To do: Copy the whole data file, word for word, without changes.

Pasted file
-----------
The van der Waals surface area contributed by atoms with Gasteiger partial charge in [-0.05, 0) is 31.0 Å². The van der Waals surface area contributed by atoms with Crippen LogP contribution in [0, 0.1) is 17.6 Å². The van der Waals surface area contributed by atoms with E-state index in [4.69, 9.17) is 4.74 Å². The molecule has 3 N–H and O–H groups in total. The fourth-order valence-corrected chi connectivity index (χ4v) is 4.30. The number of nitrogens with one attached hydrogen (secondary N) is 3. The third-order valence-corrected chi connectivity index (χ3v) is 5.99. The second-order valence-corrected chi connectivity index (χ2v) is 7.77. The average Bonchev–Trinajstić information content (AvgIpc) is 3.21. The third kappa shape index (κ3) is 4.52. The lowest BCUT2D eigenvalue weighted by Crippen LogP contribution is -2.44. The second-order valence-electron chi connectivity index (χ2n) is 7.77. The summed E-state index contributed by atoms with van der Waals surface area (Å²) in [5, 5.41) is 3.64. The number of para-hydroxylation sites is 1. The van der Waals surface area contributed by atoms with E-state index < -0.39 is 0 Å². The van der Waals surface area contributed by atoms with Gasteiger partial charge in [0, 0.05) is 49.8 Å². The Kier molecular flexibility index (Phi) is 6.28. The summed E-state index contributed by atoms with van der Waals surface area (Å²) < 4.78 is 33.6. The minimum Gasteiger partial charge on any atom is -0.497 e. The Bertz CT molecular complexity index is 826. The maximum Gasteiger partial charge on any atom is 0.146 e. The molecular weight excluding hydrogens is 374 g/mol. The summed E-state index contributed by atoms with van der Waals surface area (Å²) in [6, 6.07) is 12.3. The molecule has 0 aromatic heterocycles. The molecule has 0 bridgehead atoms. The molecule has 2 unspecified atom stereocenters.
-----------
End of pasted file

The van der Waals surface area contributed by atoms with Gasteiger partial charge in [-0.05, 0) is 31.0 Å². The van der Waals surface area contributed by atoms with Crippen LogP contribution in [0, 0.1) is 17.6 Å². The van der Waals surface area contributed by atoms with E-state index in [4.69, 9.17) is 4.74 Å². The molecule has 3 N–H and O–H groups in total. The fourth-order valence-corrected chi connectivity index (χ4v) is 4.30. The number of nitrogens with one attached hydrogen (secondary N) is 3. The third-order valence-corrected chi connectivity index (χ3v) is 5.99. The second-order valence-corrected chi connectivity index (χ2v) is 7.77. The average Bonchev–Trinajstić information content (AvgIpc) is 3.21. The third kappa shape index (κ3) is 4.52. The lowest BCUT2D eigenvalue weighted by Crippen LogP contribution is -2.44. The second-order valence-electron chi connectivity index (χ2n) is 7.77. The summed E-state index contributed by atoms with van der Waals surface area (Å²) in [5, 5.41) is 3.64. The number of para-hydroxylation sites is 1. The van der Waals surface area contributed by atoms with E-state index < -0.39 is 0 Å². The van der Waals surface area contributed by atoms with Gasteiger partial charge in [0, 0.05) is 49.8 Å². The Kier molecular flexibility index (Phi) is 6.28. The summed E-state index contributed by atoms with van der Waals surface area (Å²) < 4.78 is 33.6. The minimum Gasteiger partial charge on any atom is -0.497 e. The Bertz CT molecular complexity index is 826. The maximum Gasteiger partial charge on any atom is 0.146 e. The molecular weight excluding hydrogens is 374 g/mol. The summed E-state index contributed by atoms with van der Waals surface area (Å²) in [6, 6.07) is 12.3. The molecule has 0 aromatic heterocycles. The molecule has 0 bridgehead atoms. The molecule has 2 unspecified atom stereocenters.